As the conquest in 1948 did for Hasan [her father], Israel’s attack in 1967 and subsequent occupation of the West Bank left his son Yousef with a tentative destiny. The grip of Israeli occupation wrapped around his throat and would not let up. Soldiers ruled their lives arbitrarily. Who could or could not pass was up to them, and not according to any protocol. Who was slapped or not was decided on a whim. Who was forced to strip and who was not – the decision was made on the spot. …

Toughness found fertile soil in the hearts of Palestinians, and the grains of resistance embedded themselves in their skin. Endurance evolved as a hallmark of refugee society. … They learned to celebrate martyrdom. Only martyrdom offered freedom. Martyrdom became the ultimate defiance of Israeli occupation. …

But the heart must grieve. Sometimes pain emerged as joy. Sometimes it was difficult to tell the difference. …

Of the days leading up to the 1982 invasion of Lebanon by Israel, the author tells us that Israel had been striking Lebanon to provoke the PLO into retaliating with Israeli defense minister, Ariel Sharon vowing to wipe out the resistance once and for all, and in July 1981, Israeli jets killed two hundred civilians in a single raid on Beirut. By April 1982, we are told, the UN had recorded 2,125 Israeli violations of Lebanese airspace and 625 violations of Lebanese territorial waters.

I recall, and recorded, the bombardment of Beirut in the summer of 1982. It lasted two months, day after day, with, what looked to me of about 250 dead per day with hospitals, schools and apartment buildings destroyed and with people being killed inside of hospitals from the bombardment.

The author tells us that by August, there were 17, 500 civilians killed, 40,000 wounded, 400,000 homeless (10% of Lebanon’s population), and 100,000 without shelter. “Prostrate Lebanon lay devastated and raped without an infrastructure for food or water.”

The Israelis said, “We are here for peace. This is a peace mission.”

The author quotes from veteran Middle East journalist, Robert Fisk, in Pity the Nation, describing Israeli’s use of phosphorus artillery shells, one more Israeli violation of international humanitarian law:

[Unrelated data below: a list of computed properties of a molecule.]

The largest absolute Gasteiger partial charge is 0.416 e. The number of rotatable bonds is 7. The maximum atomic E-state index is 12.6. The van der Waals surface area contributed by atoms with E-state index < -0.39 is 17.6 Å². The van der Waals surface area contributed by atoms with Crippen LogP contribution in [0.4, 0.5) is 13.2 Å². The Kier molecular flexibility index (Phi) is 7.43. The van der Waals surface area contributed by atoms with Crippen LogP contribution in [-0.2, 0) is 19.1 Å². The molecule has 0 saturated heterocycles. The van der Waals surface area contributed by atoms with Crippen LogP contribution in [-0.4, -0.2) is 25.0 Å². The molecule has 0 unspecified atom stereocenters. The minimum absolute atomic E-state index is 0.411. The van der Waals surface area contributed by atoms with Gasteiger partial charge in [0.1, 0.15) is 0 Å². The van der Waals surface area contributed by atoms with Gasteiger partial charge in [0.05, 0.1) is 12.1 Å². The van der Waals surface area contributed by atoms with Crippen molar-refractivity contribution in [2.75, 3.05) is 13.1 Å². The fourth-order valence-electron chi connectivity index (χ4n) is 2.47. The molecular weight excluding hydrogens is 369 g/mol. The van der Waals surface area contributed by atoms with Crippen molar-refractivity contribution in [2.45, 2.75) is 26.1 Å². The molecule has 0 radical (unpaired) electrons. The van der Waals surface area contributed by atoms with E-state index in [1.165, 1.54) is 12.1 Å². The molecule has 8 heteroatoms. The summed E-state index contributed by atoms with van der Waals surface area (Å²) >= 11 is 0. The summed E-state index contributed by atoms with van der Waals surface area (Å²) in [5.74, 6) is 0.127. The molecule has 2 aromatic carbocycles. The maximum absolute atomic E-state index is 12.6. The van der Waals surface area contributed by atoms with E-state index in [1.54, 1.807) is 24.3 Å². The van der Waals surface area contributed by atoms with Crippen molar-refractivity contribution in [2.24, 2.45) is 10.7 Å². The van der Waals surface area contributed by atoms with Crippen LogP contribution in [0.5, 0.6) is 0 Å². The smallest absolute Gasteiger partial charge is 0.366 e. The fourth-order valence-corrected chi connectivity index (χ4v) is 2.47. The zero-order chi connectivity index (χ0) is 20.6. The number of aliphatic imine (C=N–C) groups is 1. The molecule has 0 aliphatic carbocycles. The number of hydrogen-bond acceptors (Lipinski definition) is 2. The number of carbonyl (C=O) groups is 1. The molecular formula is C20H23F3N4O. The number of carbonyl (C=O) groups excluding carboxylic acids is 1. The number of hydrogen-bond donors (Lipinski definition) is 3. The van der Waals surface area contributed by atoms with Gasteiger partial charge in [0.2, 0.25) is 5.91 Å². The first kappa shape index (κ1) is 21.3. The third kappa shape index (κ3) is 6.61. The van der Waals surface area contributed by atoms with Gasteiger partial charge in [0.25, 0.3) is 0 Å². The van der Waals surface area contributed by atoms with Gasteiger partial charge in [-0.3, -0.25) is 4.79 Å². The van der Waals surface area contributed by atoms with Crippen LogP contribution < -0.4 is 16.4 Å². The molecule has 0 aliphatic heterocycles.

Dr Shammaa’s story was s dreadful one and her voice broke and she told it. ‘I had to take the babies and put them in buckets of water to put out the flames,’ she said. ‘When I took them out half and hour later, they were still burning. Even in the mortuary, they smouldered for hours.’ Next morning, Amal Shammaa took the tiny corpses out of the mortuary for burial. To her horror, they again burst into flames.

The Israeli invasion and occupation of the Arab capital, Beirut, was capped by the massacre at the Sabra and Shatila Palestinian refugee camps in central west Beirut.

The author says:

The PLO withdrew from Lebanon only after an explicit guarantee from US envoy Phillip Habib and Alexander Haig that the United States of America, with the authority and promise of it President, Ronald Reagan, would ensure the safety of the women and children left defenseless in the refugee camps. Phillip Habib personally signed the document.

Thus the PLO was exiled to Tunisia carrying the written promise of the United States. The fate of those I loved lay in the folds of that Ronald Reagan promise.

She continues:

On September 16, in defiance of the ceasefire, Ariel Sharon’s army circled the refugee camp of Sabra and Shatila, where Fatima and Falasteen [the wife and daughter of Amal’s brother, Yousef] slept defenselessly without Yousef. Israeli soldiers set up checkpoints, barring the exist of the refugees and allowed their Phalange allies into the camp. Israeli soldiers, perched on rooftops, watched through binoculars during the day and lit the night sky with flares to guide the path of the Phalange, who went from shelter to shelter in the refugee camps. Two days later the first western journalist entered the camp and bore witness.

Possibly, as many as 2000 people were either killed in the refugee camps or were taken away in trucks never to be seen again.

She quotes again from Robert Fisk:

They were everywhere, in the road, the laneways, in the back yards and broken rooms, beneath crumpled masonry and across the top of garbage tips. When we had seen a hundred bodies, we stopped counting. Down every alleyway, there were corpses – women, young men, babies and grandparents –lying together in lazy and terrible profusion where they had been knifed or machined-gunned to death. Each corridor through the rubble produced more bodies. The patients at the Palestinian hospital had disappeared after gunmen ordered the doctors to leave. Everywhere, we found signs of hastily dug mass graves.

Even while we were there, amid the evidence of such savagery, we could see the Israelis watching us. From the top of the tower block to the west, we could see them staring at us through field glasses, scanning back and forth across the streets of corpses, the lenses of the binoculars sometimes flashing in the sun as their gaze ranged through the camp. Loren Jenkins [of the Washington Post] immediately realized that the Israeli defense minister would have to bear some of the responsibility for this horror. ‘Sharon!’ he shouted. ‘That fucker Sharon! This is Deir Yassin all over again.’

What we found inside the Palestinian Shatila camp at ten o’clock on the morning of 18 September 1982 did not quite beggar description, although it would have been easier to retell in the cold prose of a medical examination. … these people, hundreds of them, had been shot down unarmed. This was a mass killing, an incident – how easily we used the word ‘incident’ in Lebanon – that was also an atrocity. It went beyond even what the Israelis would have in other circumstances called a terrorist atrocity. It was a war crime.